Give women’s basketball a shot
Published: Monday, December 10, 2012
Updated: Monday, December 10, 2012 00:12
The West Virginia men’s basketball team had a season-high 11,631 people in attendance for Saturday’s tussle with rival Virginia Tech.
It was the team’s best game of the year by far, and the loud, passionate Mountaineer fans who showed up on a rainy December Saturday were rewarded with a 68-67 victory.
Ninety minutes after the men’s game the No. 23 West Virginia women’s basketball team took the court to face St. Bonaventure, who upset the Mountaineers last season.
An official attendance of 1,629 was announced – more than 85 percent lower than the men’s game.
The women’s team would ultimately win by 20 points, and near the end of the game, fewer than 500 people had to have been watching.
It was something 12th-year head coach Mike Carey was not pleased about.
"I want to thank the people that stayed after the men’s game, and shame on the people that didn’t. I’m so tired of this stuff," he said.
"It’s a funny thing; you say you’re a West Virginia fan – man, I kind of question some of that. If you’re a West Virginia fan, you like all sports," he said.
"If you’re a West Virginia fan, you cheer for everybody. If you’re a West Virginia fan and you’re here, you don’t freaking leave."
Carey is one of the best coaches on campus; his results speak for themselves.
He entered in 2002, and took a program viewed as an afterthought and turned it into a perennial competitor. The West Virginia women’s team has won 20 games in five of the past six seasons.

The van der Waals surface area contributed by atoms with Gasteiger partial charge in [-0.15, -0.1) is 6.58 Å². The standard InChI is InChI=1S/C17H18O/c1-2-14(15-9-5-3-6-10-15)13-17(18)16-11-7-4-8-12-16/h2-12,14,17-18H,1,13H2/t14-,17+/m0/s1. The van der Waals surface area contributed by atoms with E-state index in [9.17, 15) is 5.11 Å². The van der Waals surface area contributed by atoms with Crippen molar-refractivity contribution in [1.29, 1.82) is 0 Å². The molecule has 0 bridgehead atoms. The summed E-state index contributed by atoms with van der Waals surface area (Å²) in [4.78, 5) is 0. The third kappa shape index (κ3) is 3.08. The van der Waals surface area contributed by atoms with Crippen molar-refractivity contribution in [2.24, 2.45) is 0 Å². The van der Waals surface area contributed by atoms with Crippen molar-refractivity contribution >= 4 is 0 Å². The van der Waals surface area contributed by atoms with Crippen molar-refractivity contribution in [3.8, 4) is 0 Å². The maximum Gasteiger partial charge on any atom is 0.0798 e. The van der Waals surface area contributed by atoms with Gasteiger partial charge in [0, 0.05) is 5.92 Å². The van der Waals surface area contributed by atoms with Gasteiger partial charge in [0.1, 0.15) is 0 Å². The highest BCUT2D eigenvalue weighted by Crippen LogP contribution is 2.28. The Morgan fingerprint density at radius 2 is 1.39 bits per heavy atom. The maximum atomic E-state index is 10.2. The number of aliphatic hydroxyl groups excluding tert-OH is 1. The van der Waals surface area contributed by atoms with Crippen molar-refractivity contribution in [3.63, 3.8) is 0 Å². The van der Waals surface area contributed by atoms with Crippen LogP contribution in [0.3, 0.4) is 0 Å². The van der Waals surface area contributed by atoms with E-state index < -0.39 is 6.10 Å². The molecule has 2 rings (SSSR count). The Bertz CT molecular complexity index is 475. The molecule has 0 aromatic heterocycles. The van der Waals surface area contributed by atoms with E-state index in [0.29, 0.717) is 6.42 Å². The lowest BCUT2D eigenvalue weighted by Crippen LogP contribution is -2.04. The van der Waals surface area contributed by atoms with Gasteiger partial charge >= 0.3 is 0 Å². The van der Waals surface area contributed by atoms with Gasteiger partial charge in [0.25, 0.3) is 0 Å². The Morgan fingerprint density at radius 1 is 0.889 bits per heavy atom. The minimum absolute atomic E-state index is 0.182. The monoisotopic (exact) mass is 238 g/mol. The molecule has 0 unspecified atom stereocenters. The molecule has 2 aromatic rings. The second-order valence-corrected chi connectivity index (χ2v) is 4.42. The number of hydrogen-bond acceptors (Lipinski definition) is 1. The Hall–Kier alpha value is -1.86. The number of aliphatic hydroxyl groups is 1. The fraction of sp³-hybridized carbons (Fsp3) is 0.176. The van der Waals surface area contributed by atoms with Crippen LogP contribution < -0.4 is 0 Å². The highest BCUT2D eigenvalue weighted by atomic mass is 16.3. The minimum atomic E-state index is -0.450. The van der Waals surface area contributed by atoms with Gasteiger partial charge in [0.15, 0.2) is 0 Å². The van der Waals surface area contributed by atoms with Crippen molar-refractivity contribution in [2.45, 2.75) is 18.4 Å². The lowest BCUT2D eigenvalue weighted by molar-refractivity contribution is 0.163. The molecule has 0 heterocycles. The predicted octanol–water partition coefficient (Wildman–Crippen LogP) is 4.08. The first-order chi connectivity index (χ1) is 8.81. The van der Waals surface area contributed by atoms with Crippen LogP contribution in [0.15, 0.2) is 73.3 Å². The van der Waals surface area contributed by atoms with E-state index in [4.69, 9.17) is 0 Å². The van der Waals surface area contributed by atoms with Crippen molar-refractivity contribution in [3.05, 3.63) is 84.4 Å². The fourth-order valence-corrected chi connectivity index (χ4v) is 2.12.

He and the rest of the team work extremely hard, and he has every right to voice his disdain for the poor fan turnout.
I’m not saying he’s right, and I’m not saying he’s wrong.
From a student’s perspective, I certainly understand not attending either game Saturday because you aren’t a basketball fan, or would rather watch from home.
With finals week now upon students, there’s no reason to waste precious study time attending when you can study and watch the games at home.
That being said, I’m not sure how many students for whom that actually holds true.
The men’s game saw a packed student section – practically all of which evaporated at the end of the men’s game.
I’m not here to tell you what to do with your time or to tell you you need to be at every women’s home game, because it’s your duty to support every team as strongly as the football and men’s basketball team, because it’s definitely not.
However, what I am urging you to do is give women’s basketball a try.
Seriously, these girls can hoop.
They may not be able to dunk or run the court as fast as men, but they can shoot, pass and play just as well.
Fundamentally, the women’s game is sounder than the men’s, which probably stems from not being able to rely on athleticism as much as men can. It’s a slower pace, for sure, but that’s not necessarily a bad thing – just different.
Above all, it’s not hard to go and watch one game to see what you think. The women’s volleyball team saw an outstanding turnout for its game against Texas.
You’ll probably see strong turnouts for the women’s basketball game against Baylor, too.
But the point is every game on the schedule is an opportunity show up and see a talented team representing West Virginia University.
Maybe more fans should have stayed after the men’s matchup against Virginia Tech; maybe coach Carey has a point.
Or maybe the majority of fans were right for leaving, because women’s basketball just isn’t as exciting.
Right or wrong, you won’t know until you try.